by Will Viharo
“Everything is politics,” or so declared the great German author Thomas Mann.
He may have a point, and since he is widely acknowledged as a literary genius, I’m inclined to give him the benefit of any doubt.
But when it comes to creativity, the lines between art and politics can be either distinct or blurred, depending on your agenda and audience. Just ask any comic that refuses to play college campuses these days...
In this digital age of instantly shared information, it’s way too easy to get caught in the crossfire of competing ideological viewpoints. I recently decided to avoid the subject of politics on my personal Facebook page altogether, in order to avoid contentious public debates that only serve in pointlessly distracting my followers (and me) from the main purpose of my social media platform, which is the promotion of my pulp fiction.
But that’s just me. It’s certainly not a general recommendation. Everyone needs to remain true to his or her own unique idiosyncrasies. And that includes your fiction (and non-fiction) output.
As a “pulp” author, I tend to indulge (but not over-indulge) in gratuitous sex and violence, though in a rather stylized, surrealistic fashion. Being a white, middle-aged, heterosexual male and self-described “politically incorrect progressive,” I have no personal problem graphically describing erotic encounters between voluptuous, sexually liberated women and either men or monsters, or even other women.
My work is heavily influenced by “grindhouse cinema” as well as classic pulp literature, both of which are characterized by deliberately exploitative subject matter. I am not a fan of subtlety and do not shy away from the more extreme elements of my signature genre.
This uninhibited approach to often taboo topics can backfire in terms of sales, even if Erotica is one of the most popular categories for indie authors. Sex sells, but as with any product, it depends on how it’s marketed, and even more importantly, to whom.
Plus, if you choose to engage in risky (i.e. risque) literary behavior, you need to prepare yourself for potential backlash from readers and non-readers alike. You can’t make everyone happy, so there’s no point in trying. It's much easier to piss people off than to please them, actually. That’s why I always suggest pleasing yourself first. As it were.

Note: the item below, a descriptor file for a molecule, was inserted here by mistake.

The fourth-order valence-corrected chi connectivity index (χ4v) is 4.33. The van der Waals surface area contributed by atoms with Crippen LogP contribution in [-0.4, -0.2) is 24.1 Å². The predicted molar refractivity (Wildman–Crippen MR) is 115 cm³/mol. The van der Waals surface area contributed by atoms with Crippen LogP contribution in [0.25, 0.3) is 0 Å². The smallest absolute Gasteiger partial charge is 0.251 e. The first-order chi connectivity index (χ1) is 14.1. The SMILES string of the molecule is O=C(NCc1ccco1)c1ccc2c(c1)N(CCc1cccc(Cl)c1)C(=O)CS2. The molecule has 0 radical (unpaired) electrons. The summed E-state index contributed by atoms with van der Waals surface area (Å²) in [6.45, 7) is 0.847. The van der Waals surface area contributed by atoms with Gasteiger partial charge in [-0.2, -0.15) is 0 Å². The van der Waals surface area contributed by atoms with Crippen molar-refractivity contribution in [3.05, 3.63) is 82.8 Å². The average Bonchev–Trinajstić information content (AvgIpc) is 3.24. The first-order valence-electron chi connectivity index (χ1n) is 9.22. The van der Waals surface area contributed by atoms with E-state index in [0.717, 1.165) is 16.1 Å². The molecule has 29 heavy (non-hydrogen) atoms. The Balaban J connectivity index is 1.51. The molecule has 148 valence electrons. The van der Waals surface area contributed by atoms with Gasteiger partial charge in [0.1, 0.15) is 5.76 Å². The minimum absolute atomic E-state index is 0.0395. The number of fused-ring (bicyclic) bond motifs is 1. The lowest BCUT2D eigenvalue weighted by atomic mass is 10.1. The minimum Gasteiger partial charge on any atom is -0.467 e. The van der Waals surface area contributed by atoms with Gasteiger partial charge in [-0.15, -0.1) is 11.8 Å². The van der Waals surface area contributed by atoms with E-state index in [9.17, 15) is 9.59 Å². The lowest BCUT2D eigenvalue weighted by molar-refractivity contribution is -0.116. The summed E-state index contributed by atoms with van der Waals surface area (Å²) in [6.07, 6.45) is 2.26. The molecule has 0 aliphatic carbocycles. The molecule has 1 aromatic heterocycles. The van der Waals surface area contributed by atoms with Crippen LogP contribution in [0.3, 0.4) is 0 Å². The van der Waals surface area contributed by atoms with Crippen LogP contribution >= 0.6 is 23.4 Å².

If It Feels So Right, How Can It Be Wrong?
I am a fan of many self-professed “right wing” crime fiction authors like James Ellroy and Mickey Spillane, and while I may strongly disagree with their personal politics, I still enjoy their fiction, even if it contains a worldview I do not share. It’s not being forced on me, even subliminally. I can still parse the entertainment value from any objectionable subtext, though in truth, I am never “offended” by pure artistic expression, unless it’s intentionally bigoted.
Another example of this apparent dichotomy between art and artist: personally I am an advocate for gun control legislation. At the same time, many of my characters employ guns during the course of their activities, inside and outside of the law. This has absolutely nothing to do with my own convictions, but everything to do with the characters’.
Human nature is often contradictory, and I’m only human. So are my characters. Even the werewolves and vampires. That’s what makes them relatable.
There is a strong distinction between fantasy and reality, in life and well as in art. And as an artist commenting on the real world in a fantastical context, one should ideally be open to all points of view, even if many members of the general public are not.
"Fire at Will!"